Color Spaces, Left Brain Thinking!

As a photographer you are confronted with many settings beyond the exposure triangle basics. One of the many settings is color space. You can typically set this in your camera and then again in post processing. So lets talk about what it is and what your options are.

 

What is color space? It is simply a range of colors that can be displayed in an image. There is an overall visible spectrum of color that the human eye can see. The color spectrums that you commonly deal with are a subset of that visible spectrum. The more colors in the range the smoother and more accurate an image will look. Color ranges with smaller spectrums can look blotchy or inaccurate. However, the spectrums that you will be working with will do just fine so long as you set it up properly to start.

 

Your first important step is to realize the power of shooting in RAW. When doing so you have the flexibility to adjust your color space in post processing. If on the other hand you shoot in JPEG you will get what you shoot. For example, if you shot in sRGB in camera you will get an sRGB JPEG out. Most cameras by default will shoot in sRGB. You can make the adjustment in camera but we will talk about what you should do in a bit.

 

There are three color spaces that you are going to most commonly come across. I have listed them here in order of colors within the spectrum:

 

  1. sRGB
  2. AdobeRGB
  3. ProPhotoRGB

 

So the question is if ProPhotoRGB has the most colors in the spectrum why not use that exclusively? The problem is that most displays where people will see these images haven’t caught up yet. They simply can’t render all of the colors. The current standard for most everything is sRGB and therefore what most software is built around. When shopping for monitors look at the specifications for a percentage of colors displayed from within a gamut. For instance my Dell display covers 99% of sRGB. You can look up the specifications for your specific display if you are interested in the colors it is capable of displaying.

 

Another thing to think about is where your images will be viewed. If you are posting the images to social media it is very likely that they will be displayed on a mobile device. Let’s face it, the world is going mobile and I bet at least 75% of images are viewed on these devices. Ultimately those displays currently don’t have the depth to display much more than sRGB.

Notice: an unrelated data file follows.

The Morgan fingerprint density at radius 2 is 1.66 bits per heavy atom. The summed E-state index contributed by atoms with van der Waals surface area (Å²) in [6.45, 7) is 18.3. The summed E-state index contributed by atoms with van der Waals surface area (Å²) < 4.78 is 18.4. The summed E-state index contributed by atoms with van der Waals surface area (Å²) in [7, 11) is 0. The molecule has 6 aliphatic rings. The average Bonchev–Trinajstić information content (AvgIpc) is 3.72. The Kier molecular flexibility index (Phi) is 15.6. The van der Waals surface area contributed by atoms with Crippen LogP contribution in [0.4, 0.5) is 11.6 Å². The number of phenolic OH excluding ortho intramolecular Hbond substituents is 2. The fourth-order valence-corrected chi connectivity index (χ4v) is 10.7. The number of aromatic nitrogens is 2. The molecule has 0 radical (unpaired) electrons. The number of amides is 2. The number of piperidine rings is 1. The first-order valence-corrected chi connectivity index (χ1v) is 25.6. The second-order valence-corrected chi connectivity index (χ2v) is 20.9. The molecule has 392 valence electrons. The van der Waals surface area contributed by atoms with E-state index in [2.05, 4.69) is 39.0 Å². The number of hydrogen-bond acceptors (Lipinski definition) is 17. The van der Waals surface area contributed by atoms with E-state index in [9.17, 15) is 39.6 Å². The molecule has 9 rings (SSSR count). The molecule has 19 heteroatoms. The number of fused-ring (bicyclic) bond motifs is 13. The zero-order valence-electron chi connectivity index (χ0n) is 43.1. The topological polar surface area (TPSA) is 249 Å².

So second you need to determine the ultimate intent of your image prior to processing. Do you plan on posting the image to the internet, printing it at your local pharmacy or printing with a high end lab? Most pharmacy style print locations will require the file to be in sRGB in order to print. If you create an image in ProPhoto and then put it somewhere that doesn’t recognize that spectrum it will do its best to convert the image, likely to sRGB…..and not do a very good job at all. Honestly, the conversions are most often flat and horrible looking.

 

If you do plan on making some high end prints you should consider going with AdobeRGB or ProPhotoRGB. When doing so you should also consider calibrating your display with something like a Spyder5. This will dial in your color to make sure at least what you are seeing is accurate and likely match what you will get from a lab. Most labs will work with you on getting sample prints to make sure what you see on your screen is what you will get in a print. Your best bet is to call around, find out who is willing to work through the process with you and stick with the one you like. Bay Photo is a good option for those of you local in the Bay Area.

 

As technology evolves displays will start adopting more robust color gamuts but the time isn’t here yet. It will be soon, but not yet. Simply put, currently your best bet is to shoot and process in sRGB unless you are planning on making some really high end prints. Doing this will cover you in most situations.

 

-Jack

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